The backbreaking work includes soaking the bones for months and boiling them over 20 times.
CityU is planning on displaying the entire five-ton skeleton in front of its library.
ON the 8th of October the Hong Kong Standard carried this article on a protest by green groups against the construction of an artificial beach at Lung Mei, Tai Po. The proposed HK$130 million “bathing beach” aims to satisfy demand for swimming facilities from nearby Tai Po.
The plans involves:
(a) a 200m long beach with a groin at each end of the beach;
(b) a beach building includes :
(i) public changing rooms and toilets;
(ii) shower rooms;
(iii) equipment/machinery stores for catamarans, motorized boats, beach
transporters, beach cleansing and sand levelling machines, etc;
(iv) dangerous goods stores; and
(v) ancillary facilities including management office, lookout/surveillance
post, first aid room, staff changing room/toilet, staff room/pantry, store
(c) retaining structures;
(d) refuse collection point;
(e) outdoor shower facilities;
(f) lookout towers;
(g) shark prevention net;
(h) a fee-paying public car park for about 100 private cars, 10 motorcycles
and 10 coaches;
(i) landscaped areas;
(j) drainage diversion of an existing box culvert and Lo Tsz River; and
(k) sewerage construction works.
Artificial beaches classify as one of the stupidest uses of money and time ever dreamt up:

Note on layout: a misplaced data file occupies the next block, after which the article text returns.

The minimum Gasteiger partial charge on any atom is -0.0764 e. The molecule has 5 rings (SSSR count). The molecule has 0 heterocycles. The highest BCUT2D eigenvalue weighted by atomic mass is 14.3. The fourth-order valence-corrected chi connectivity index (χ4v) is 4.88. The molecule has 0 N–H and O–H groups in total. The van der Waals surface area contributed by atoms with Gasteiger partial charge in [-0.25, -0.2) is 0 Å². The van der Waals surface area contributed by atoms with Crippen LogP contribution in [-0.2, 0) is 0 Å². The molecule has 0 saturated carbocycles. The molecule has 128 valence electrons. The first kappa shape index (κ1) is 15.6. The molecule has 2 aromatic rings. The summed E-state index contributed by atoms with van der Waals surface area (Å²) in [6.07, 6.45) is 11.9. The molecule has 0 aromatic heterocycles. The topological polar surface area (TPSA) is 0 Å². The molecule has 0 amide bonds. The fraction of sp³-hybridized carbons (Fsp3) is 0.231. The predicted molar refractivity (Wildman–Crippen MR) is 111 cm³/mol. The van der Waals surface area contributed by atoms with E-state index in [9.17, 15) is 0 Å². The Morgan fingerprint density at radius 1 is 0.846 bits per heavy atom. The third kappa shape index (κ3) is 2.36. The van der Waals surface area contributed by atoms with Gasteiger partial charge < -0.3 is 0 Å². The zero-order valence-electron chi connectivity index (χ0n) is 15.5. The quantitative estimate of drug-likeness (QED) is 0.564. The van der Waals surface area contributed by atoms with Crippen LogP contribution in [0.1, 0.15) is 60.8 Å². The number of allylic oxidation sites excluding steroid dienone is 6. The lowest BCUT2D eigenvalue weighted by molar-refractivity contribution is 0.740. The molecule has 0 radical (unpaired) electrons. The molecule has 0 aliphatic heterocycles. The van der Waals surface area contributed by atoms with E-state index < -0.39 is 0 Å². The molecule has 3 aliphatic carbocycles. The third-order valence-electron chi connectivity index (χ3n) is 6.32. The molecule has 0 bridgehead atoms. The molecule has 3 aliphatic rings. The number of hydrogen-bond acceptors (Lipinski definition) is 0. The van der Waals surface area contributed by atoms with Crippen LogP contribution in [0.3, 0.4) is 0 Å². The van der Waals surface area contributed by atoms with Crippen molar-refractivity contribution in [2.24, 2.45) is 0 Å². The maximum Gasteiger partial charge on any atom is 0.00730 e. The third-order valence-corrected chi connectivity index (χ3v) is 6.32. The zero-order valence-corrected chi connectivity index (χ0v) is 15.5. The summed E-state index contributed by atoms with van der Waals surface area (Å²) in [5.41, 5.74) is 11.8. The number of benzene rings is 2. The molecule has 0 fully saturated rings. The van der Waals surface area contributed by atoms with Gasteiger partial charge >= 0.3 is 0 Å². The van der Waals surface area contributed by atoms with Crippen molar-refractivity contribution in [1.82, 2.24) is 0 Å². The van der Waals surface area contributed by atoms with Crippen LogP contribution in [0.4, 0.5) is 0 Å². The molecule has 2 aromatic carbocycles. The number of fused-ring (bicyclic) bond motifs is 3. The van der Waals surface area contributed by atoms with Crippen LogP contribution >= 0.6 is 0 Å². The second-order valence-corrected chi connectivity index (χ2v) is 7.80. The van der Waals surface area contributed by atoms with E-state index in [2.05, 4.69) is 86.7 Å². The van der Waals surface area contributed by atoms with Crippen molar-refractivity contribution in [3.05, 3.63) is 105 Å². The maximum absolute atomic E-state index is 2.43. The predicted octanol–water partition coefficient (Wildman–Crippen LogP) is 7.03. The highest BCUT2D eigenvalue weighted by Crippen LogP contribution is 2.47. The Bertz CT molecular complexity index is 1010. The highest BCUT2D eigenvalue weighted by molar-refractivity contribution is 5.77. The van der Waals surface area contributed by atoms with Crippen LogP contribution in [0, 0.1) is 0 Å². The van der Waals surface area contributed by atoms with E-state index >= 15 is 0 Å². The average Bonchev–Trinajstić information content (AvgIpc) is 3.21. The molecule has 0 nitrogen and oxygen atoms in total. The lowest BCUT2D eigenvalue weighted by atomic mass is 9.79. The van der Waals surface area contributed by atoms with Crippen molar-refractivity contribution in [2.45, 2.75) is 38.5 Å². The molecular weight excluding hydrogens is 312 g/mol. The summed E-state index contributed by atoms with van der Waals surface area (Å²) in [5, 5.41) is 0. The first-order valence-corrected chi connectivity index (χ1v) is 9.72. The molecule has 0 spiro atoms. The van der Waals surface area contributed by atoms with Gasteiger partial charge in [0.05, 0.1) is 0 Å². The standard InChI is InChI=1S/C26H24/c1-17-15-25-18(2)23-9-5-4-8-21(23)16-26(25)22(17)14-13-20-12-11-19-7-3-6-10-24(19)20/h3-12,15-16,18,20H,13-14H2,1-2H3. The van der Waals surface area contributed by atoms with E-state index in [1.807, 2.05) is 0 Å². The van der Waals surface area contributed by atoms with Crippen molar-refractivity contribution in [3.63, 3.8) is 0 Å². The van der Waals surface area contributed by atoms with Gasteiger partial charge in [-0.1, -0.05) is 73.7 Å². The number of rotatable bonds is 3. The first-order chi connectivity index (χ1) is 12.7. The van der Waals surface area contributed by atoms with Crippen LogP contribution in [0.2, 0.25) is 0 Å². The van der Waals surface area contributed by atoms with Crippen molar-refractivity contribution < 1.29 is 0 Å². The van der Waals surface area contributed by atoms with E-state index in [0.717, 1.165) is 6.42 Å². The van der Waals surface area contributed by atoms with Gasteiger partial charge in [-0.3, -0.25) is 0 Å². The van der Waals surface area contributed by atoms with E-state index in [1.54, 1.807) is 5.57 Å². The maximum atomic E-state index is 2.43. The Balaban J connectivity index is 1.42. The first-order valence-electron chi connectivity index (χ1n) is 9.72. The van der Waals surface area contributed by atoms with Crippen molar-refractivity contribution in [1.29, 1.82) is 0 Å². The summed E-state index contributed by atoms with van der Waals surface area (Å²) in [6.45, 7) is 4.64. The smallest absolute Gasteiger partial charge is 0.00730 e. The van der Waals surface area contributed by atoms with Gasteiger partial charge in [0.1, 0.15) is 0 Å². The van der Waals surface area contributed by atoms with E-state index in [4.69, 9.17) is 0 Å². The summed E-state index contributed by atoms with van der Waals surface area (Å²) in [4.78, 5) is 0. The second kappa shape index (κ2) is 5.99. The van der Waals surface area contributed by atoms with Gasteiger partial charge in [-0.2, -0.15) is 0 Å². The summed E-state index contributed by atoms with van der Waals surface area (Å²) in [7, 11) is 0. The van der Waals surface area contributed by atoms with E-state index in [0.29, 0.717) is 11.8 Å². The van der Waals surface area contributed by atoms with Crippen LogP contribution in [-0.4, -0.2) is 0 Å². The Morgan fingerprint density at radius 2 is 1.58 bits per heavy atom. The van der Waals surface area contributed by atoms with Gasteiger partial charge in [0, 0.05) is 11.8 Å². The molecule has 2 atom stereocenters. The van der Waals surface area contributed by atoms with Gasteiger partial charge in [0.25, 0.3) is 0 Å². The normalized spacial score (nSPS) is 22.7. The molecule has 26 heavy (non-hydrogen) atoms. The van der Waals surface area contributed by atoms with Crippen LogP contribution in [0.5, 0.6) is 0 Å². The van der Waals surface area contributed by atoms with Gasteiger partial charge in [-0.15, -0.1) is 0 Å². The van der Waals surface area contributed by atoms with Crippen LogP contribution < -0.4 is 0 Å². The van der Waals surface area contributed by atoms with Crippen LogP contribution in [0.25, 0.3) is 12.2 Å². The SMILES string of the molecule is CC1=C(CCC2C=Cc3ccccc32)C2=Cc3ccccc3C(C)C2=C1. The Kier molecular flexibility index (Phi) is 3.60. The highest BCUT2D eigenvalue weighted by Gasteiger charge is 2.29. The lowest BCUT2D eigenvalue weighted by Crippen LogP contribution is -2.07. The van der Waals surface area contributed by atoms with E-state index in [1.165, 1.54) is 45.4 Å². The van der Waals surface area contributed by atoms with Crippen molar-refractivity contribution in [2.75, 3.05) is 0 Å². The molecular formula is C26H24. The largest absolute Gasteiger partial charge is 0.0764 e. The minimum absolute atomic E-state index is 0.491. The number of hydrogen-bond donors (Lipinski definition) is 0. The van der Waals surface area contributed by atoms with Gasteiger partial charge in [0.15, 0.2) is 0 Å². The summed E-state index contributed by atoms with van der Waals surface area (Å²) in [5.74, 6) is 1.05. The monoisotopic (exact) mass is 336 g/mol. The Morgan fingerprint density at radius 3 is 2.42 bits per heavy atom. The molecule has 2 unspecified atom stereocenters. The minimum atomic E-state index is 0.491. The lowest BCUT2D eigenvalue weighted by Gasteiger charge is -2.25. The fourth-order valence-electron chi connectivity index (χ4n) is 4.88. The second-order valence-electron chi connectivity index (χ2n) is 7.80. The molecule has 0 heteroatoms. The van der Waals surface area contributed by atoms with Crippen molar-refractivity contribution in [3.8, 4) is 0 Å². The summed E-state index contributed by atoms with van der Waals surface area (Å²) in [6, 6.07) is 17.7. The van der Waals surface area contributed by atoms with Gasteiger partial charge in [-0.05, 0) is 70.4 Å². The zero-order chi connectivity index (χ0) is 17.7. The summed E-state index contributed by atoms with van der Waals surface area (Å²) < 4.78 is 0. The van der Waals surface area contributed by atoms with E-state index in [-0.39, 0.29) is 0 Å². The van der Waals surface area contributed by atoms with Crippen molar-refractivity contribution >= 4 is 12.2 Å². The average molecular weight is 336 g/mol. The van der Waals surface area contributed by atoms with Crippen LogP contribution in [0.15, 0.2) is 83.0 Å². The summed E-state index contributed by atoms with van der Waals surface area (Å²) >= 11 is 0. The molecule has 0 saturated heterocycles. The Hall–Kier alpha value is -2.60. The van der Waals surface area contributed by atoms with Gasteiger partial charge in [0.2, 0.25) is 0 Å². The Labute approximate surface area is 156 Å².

The government amusingly calls this project “construction of a bathing beach”. It might look like a beach from a far, but as soon as you enter the water (to bathe) you will know what was there before. Anyone who has ever been swimming at the Tai Pak beach in Discovery Bay (artificial) will know this. Once in the water you will sink ankle-deep in smelly, fine mud! Equally it will not be a fine beach at Lung Mei once you are in the water…
The dumping of sand will obliterate the existing flora and fauna which as green groups have already pointed out includes rare butterflies.
Where will the sand come from?500,000 m3 will be dredged up about 200 from the Conservation Area at Tai Mei Tuk causing silting of the water which also damages that local environment. In addition the LoTsz River will be diverted and not 500 m away from the proposed diversion lies Hong Kong’s 4th largest mangrove area which is also designated as an SSSI (Site of Special Scientific Interest).
Beaches occur where the currents and waves are strong enough so that only large grained sediment will be deposited. Small grained mud and silt gets carried off to somewhere quieter leaving the bigger sand grains behind. Dumping sand to create an artificial beach is not going to change the fact that it is not a tropical beach environment. Many artificial beaches turn out to be disappointing or even unpleasant for beach goers: sand flies, mosquitos , smelly mud in the water with unpleasant rotten-egg smell etc. or razor sharp rocks or shingle – all consequences of trying to force a tropical beach look onto a different environment e.g. a mangrove area, mud flat, tidal beach etc.
Who will pay for this nonsense? And why can this money not be spent on cleaning up Hong Kong’s toxic air?
Once again, Hong Kongers can only shake their heads at the incompetence of their government which spends HK$130 million to damage the environment beyond repair because its cheaper than building a swimming pool….
The Conservancy Association also has a good article on the issue here.